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Chapter 2. Wi-Fi on Your Notebook > 802.11 Wireless Standards

2.1. 802.11 Wireless Standards

The 802.11 wireless standard is a family of specifications for wireless technology. It was (and is still) developed by the Institute of Electrical and Electronics Engineers (IEEE). 802.11 specifies a client communicating over the air with another client (or through a base station). It comprises the following specifications:


802.11

This is the original specification for wireless networks. The 802.11 standard specifies a transmission rate of 1 or 2 Mbps, and it operates over the 2.4 GHz spectrum. It uses either a Frequency Hopping Spread Spectrum (FHSS) or a Direct Sequence Spread Spectrum (DSSS) modulation scheme.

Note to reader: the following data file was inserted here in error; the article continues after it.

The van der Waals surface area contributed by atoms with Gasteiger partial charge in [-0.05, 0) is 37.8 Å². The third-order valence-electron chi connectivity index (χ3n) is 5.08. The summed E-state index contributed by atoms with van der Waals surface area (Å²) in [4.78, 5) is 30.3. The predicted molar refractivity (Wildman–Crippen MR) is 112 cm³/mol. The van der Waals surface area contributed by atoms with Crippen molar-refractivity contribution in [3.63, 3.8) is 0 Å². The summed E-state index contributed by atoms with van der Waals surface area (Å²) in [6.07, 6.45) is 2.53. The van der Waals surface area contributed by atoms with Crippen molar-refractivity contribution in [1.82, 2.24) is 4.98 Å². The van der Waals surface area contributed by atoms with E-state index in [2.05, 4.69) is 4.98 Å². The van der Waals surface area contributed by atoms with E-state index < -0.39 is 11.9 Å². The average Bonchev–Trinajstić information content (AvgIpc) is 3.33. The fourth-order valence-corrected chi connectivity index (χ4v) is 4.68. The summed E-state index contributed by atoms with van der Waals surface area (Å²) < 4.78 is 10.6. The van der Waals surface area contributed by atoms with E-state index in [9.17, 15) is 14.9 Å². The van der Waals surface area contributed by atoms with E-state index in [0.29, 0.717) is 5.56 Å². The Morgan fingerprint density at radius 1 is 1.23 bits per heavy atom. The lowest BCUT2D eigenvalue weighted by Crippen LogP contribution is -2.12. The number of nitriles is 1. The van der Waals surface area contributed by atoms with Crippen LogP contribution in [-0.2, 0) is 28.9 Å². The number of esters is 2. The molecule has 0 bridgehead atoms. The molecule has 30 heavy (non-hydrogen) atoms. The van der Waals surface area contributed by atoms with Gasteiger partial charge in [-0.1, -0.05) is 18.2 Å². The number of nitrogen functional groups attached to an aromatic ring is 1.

802.11b

802.11b is more popularly known as Wi-Fi (Wireless Fidelity). This is an extension of the original 802.11 specification. More significantly, 802.11b operates at a much higher data rate: 11 Mbps. However, it can also fall back to a slower rate of 5.5, 2, or 1 Mbps. 802.11b uses only DSSS. Like the original 802.11 standard, 802.11b operates in the 2.4 GHz spectrum. Most wireless networks deployed at the time of this writing are 802.11b networks.


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